Thursday, July 01, 2004 | Farm workers protest immigration raids | Farm workers protest immigration raids
GREENFIELD -- More than 100 farm workers participated in the second day of a five-day march up the Salinas Valley, stopping in small farming towns like Greenfield on Wednesday to protest recent immigration raids in Southern California.

Waving American and Mexican flags, the marchers are also trying to build support for a bill that would allow undocumented laborers to earn work permits after years of field work. The federal AgJobs bill is also backed by the agriculture industry.

Rogelio Lona, who has been picking mushrooms in the Watsonville area since 1965, is a U.S. citizen and said he wasn’t afraid to join the demonstration. But many workers who are not legal residents are scared to go out, he added in Spanish.

"At work, I was hearing people say that immigration has been going after field workers without legal documents," Lona said. "I heard they’re going after people at work, in stores, and I wanted to do something because that’s not right."

Border Patrol agents have carried out sweeps in recent weeks in Southern California, arresting more than 420 people around Temecula.

United Farm Workers representatives and immigration officials said they have received calls trying to verify rumors about immigration sweeps around the state.

But immigration authorities said they are not staging similar raids in Northern California, and they have no plans to do so.

The U.S. Border Patrol has been slowing down operations, and is shutting down its Northern California headquarters in Livermore and related offices in Fresno and Stockton next month, said Steven Munoz, Senior U.S. Border Patrol agent in Fresno.

The five agents who are left have until July 8 to pick a new assignment by the southern border, or leave service, said Munoz, who is a 20-year veteran.

"We couldn’t do a raid even if we wanted to," Munoz said. "We only have two agents left (in Fresno). And what are they protesting? What part of being in violation of the law don’t they understand?"

After the July 30 closure, the Immigration and Customs Enforcement, a division of the federal Department of Homeland Security, will take over the Border Patrol’s responsibilities, although ICE generally has focused on long-term investigations. Daily beats -- checking on public complaints, working with the police or the sheriff’s department to seize deportable immigrants -- generally has been the Border Patrol’s job.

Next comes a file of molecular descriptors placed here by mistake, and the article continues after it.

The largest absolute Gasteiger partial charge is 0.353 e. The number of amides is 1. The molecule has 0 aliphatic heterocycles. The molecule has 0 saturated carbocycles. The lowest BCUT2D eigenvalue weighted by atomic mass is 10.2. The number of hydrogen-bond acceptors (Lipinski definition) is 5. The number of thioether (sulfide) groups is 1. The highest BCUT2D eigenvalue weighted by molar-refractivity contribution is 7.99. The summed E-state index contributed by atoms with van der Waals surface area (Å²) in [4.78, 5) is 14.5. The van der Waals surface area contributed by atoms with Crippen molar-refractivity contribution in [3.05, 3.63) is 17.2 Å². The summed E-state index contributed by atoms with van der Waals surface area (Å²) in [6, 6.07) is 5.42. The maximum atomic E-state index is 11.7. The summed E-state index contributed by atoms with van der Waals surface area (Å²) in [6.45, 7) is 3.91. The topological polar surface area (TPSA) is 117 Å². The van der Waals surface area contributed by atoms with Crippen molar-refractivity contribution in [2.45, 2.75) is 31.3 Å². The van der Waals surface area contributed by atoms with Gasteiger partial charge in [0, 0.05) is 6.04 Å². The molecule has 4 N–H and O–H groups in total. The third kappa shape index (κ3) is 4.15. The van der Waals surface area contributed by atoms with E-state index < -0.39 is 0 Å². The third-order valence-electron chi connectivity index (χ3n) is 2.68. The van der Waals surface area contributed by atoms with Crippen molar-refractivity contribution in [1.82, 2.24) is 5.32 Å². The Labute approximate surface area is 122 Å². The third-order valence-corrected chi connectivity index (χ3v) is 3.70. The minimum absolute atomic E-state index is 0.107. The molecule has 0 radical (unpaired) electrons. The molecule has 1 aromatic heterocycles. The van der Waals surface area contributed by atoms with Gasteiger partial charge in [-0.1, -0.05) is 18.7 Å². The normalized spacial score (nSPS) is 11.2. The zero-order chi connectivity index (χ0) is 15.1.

Unaware of turf negotiations between immigration control agencies, immigrants in small farming towns like Greenfield, population 13,000, are reacting to the raids in Southern California by trying to stay out of the streets, immigrant advocates and local residents said.

"People have heard about what happened," UFW Vice president Efren Barajas said. "There’s a lot of intimidation going on."

The five-day march started in King City on Tuesday and will end in Salinas on Saturday, passing through the farming towns of Greenfield, Soledad, Gonzalez and Chualar.

Besides calling attention to workplace immigration raids, protesters are trying to build support for the AgJobs bill, which would legalize the status of farm laborers who commit to farm work for a number of years and make it easier for employers in agriculture to hire them. The proposal has 63 co-sponsors in the U.S. Senate, including several Republicans.

"It is earned legalization, not an amnesty plan," UFW president Arturo Rodriguez said in a statement Wednesday.

Immigrants said passing the bill would improve the lives of workers who are already here and working.

"People who work need something, some paper, that says they can stay, so they don’t have to be afraid," said 74-year-old retired farmworker Desiderio Baroso, speaking over chants of "Si se puede," --"It can be done" -- during Wednesday’s 10-mile march from Greenfield to Soledad.

Other marches are planned as well. Ventura County farm workers will walk all day today and Friday, going from Santa Paula to Oxnard.

A rally will also be held tonight in Reedley, in the San Joaquin Valley. Another will be held Friday in Arvin.


Post a Comment

<< Home